Yes, I’m juiced. I’m stoked. The time I invested in journaling will save that much time and more by smoothing the path of other things I do today.

What’s my bottom line here? Usually the days I don’t feel like journaling are the most important days to do it.

What did I do to get the pump primed, to make it work?

I sat down, picked up my journal, opened to the next empty page and wrote the date. (I write the date and also the day of the week — if I get mixed up on the date, that helps me untangle later by referring to a calendar, and it occasionally provides valuable context.)
I wrote the obvious: “I don’t feel like writing today.”
I began writing about what I’d rather be doing. On the second “rather” writer's rush set in. My concept expanded. It was still largely documentary, but new ideas poked up heads like sprouts in spring. Words flowed.
I didn’t get close to any topic that will move my manuscript along, but a small resentment I thought of and captures proved to be a gold mine. Words are flowing, and the energy from focus on other projects will move the manuscript. Yes, this was time well spent.

Write now: Open your journal if you have one. If you don’t, open a new file or get a fresh piece of paper, and write for twenty minutes. Just write, about anything that comes to mind. Write about why you don’t feel like writing. Write about a dream project. Write about something that puzzles you. Just keep your finger smoving and see what surprises emerge.

Photo: Lee Coursey
from The Heart and Craft of Life Writing

Tuesday, July 6, 2010

Johnny Cash - Man in Black [A Tribute to Mr. Cash]

This song does what I want to do with my creativity: make a point in a way that you feel it and never forget it.

Saturday, July 3, 2010

Mark David Gerson on "The Myth of Writer's Block"

The Myth of Writer's Block: How to Get Unstuck and Stay Unstuck

You don't have to experience writer's block. Ever.

You don't have to sweat over the blank page. You don't have to chew your pencil (or fingernails) to the nub. You don't have to wonder where the next word is coming from.

Writer's block is a myth -- not because you won't ever feel stuck but because there's no reason for you ever to stay stuck.

Do you wonder where your next breath is coming from? Unless you suffer from some sort of lung disease, you rarely think about your breath. You assume it will come and it does. One breath and then another...and then another.

It comes because you let it, because you don't get in its way, because you're not thinking about it or worrying about it.

Words can be like that, too.

If you trust in your story, in its inherent wisdom, the words always come. The words always come because they're already there. They're there because, in some sense, your story already exists.

It exists in the same invisible realm in which your dreams, visions and ideas exist. And if you believe in that existence, if you trust in that existence, if you know deep in your heart that your story is already present and smarter than you are, you will never lack the words your story needs for its expression.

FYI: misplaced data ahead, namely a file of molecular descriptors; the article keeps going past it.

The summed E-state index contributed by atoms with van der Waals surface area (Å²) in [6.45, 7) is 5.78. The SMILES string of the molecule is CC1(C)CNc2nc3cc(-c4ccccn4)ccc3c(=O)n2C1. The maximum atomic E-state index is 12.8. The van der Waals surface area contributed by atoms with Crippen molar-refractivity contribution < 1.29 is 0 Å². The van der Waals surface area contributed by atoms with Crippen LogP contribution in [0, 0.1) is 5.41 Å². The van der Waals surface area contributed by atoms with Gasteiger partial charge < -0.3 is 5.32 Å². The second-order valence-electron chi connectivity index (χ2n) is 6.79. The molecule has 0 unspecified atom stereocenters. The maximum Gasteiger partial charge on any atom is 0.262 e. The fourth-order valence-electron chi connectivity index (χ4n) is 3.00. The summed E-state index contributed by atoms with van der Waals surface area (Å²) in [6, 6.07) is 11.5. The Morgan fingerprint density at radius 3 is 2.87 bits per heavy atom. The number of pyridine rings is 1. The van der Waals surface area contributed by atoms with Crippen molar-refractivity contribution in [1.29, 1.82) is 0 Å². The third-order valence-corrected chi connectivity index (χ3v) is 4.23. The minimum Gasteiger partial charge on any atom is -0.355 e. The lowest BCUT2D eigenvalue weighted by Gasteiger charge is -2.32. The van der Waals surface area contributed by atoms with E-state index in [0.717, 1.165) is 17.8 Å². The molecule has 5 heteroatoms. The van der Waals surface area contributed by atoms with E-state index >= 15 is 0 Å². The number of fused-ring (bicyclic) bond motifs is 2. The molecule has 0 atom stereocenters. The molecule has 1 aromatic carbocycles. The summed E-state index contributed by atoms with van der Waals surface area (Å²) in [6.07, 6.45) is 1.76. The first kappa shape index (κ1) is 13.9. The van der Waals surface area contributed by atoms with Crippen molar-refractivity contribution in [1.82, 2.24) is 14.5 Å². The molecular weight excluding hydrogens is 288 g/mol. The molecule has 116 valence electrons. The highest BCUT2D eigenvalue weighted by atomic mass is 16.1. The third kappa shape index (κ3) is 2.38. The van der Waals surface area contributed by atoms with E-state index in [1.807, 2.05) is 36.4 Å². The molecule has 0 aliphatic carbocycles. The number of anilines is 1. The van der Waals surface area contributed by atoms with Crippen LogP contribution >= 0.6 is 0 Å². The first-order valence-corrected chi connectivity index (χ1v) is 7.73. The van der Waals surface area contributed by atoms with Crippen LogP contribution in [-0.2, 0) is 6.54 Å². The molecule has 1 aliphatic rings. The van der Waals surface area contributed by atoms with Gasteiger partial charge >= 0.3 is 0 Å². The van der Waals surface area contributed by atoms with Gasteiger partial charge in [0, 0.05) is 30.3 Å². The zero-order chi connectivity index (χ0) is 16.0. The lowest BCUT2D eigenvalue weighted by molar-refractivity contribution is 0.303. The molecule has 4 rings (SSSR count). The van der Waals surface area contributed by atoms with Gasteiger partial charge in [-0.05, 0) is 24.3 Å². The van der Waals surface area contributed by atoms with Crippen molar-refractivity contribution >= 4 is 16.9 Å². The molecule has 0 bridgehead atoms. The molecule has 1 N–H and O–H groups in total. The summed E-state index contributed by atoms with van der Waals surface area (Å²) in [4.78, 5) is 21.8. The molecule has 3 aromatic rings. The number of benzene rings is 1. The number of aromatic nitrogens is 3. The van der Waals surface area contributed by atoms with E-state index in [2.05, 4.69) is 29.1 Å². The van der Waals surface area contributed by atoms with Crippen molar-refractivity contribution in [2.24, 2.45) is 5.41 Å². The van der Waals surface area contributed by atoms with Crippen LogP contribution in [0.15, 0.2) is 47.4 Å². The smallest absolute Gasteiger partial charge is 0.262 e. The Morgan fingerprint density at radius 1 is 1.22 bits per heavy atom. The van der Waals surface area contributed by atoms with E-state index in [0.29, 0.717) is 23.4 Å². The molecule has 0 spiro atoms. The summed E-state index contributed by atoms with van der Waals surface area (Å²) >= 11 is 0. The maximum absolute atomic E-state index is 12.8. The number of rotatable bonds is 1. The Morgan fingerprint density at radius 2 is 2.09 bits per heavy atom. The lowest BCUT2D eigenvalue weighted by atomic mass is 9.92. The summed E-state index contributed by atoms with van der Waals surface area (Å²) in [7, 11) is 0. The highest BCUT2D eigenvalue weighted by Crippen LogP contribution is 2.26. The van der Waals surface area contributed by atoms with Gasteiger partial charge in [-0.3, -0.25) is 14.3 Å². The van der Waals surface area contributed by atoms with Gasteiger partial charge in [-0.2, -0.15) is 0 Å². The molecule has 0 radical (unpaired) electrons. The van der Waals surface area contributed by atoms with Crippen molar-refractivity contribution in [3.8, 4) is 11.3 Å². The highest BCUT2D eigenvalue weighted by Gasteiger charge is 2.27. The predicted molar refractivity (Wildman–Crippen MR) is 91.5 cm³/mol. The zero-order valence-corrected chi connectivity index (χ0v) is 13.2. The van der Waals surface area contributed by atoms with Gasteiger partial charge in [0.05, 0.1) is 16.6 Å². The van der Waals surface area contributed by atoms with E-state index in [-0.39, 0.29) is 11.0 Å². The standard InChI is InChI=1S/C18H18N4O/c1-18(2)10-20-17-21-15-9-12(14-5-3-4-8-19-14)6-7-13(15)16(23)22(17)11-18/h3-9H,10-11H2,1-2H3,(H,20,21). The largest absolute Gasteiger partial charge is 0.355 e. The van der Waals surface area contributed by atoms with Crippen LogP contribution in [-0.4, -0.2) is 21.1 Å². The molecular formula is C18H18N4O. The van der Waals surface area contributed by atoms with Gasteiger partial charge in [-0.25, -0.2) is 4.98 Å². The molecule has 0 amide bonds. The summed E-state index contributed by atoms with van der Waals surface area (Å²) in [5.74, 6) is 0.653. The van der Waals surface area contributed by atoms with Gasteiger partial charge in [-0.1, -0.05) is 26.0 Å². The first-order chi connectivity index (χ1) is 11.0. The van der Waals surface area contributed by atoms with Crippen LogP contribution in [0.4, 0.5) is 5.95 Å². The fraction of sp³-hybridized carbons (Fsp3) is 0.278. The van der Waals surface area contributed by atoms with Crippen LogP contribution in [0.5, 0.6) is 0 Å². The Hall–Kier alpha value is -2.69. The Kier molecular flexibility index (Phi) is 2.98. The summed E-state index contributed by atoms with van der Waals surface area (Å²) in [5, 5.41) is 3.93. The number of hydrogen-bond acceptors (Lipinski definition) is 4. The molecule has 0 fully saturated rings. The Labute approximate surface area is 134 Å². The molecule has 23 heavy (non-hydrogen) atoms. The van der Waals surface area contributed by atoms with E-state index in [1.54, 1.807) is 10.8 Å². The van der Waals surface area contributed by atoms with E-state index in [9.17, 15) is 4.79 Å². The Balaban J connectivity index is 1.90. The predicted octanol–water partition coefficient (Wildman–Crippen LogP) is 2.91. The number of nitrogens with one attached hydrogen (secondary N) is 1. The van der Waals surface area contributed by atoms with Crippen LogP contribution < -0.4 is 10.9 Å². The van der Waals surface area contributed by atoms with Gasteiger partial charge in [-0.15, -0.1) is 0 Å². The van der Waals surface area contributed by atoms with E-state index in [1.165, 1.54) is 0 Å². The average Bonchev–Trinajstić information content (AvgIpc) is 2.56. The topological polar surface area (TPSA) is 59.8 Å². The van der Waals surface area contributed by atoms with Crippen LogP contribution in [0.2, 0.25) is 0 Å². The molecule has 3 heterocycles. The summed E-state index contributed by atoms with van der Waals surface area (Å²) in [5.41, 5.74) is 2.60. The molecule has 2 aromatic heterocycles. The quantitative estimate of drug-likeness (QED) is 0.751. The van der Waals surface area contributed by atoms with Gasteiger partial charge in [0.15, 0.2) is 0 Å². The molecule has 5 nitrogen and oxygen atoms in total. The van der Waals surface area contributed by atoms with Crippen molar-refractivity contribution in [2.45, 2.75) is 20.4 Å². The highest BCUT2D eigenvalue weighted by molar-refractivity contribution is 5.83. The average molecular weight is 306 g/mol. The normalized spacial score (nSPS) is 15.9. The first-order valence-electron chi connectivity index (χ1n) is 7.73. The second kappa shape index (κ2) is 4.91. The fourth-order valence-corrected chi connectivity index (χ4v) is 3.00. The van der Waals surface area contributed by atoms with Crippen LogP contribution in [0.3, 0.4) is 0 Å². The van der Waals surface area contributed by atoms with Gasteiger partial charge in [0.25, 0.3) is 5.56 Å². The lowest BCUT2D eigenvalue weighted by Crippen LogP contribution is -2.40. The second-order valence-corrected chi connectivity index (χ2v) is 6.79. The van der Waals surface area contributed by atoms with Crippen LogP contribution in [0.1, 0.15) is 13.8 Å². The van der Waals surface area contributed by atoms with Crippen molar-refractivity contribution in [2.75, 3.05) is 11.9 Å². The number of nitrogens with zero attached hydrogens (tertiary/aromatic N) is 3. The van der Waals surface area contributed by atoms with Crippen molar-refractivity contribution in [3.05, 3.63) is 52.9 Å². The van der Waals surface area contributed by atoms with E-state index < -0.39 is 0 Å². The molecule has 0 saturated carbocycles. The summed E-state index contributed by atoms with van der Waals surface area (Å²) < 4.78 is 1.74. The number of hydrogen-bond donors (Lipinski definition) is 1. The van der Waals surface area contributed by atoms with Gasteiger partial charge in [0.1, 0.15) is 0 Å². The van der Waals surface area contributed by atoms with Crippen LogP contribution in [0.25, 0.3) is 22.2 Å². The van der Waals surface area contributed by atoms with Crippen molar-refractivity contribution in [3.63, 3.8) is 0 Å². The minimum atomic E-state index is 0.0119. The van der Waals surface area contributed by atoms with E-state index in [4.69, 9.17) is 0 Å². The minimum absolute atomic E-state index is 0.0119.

By the way, I use the word "story" in its broadest sense, to encompass all that you would write -- fiction or nonfiction, novel or screenplay, short story or poem. Everything you write, everything you experience, everything you share: It's all story.

So how do you get to that place where the story's words flow as effortlessly as your breath?

By writing. By writing without stopping...without stopping for any reason that could give your critical, judgmental, doubtful, cynical or analytical selves any opportunity for input during these initial, creative stages.

I call this nonstop approach "writing on the Muse Stream" because I believe that when we surrender to our Muse, creativity pours through us as effortlessly as water in a free-flowing stream.

It's natural to want to edit as we go, to want to stop to correct spelling, punctuation or grammar or to grope for the right word.

Don't do it. If you can't think of a word, leave a blank space or write xxx. If you don't like a word you’ve written, mark it in some way and move on. Don’t stop.

"Fine words," I hear you say. "But I'm still stuck."

You may be stuck, but you're not blocked. And you certainly haven't lost your creative ability.

You can't lose something that's an innate part of you, that's an innate part of everyone. Creativity is as natural as breathing and as long as you're breathing, you can write.

Here are seven reasons why you might be feeling stuck and some ways to get unstuck.


Are you discovering things about yourself or your beliefs through your writing that are making you uncomfortable? Is your story carrying you into new, potentially dangerous territory?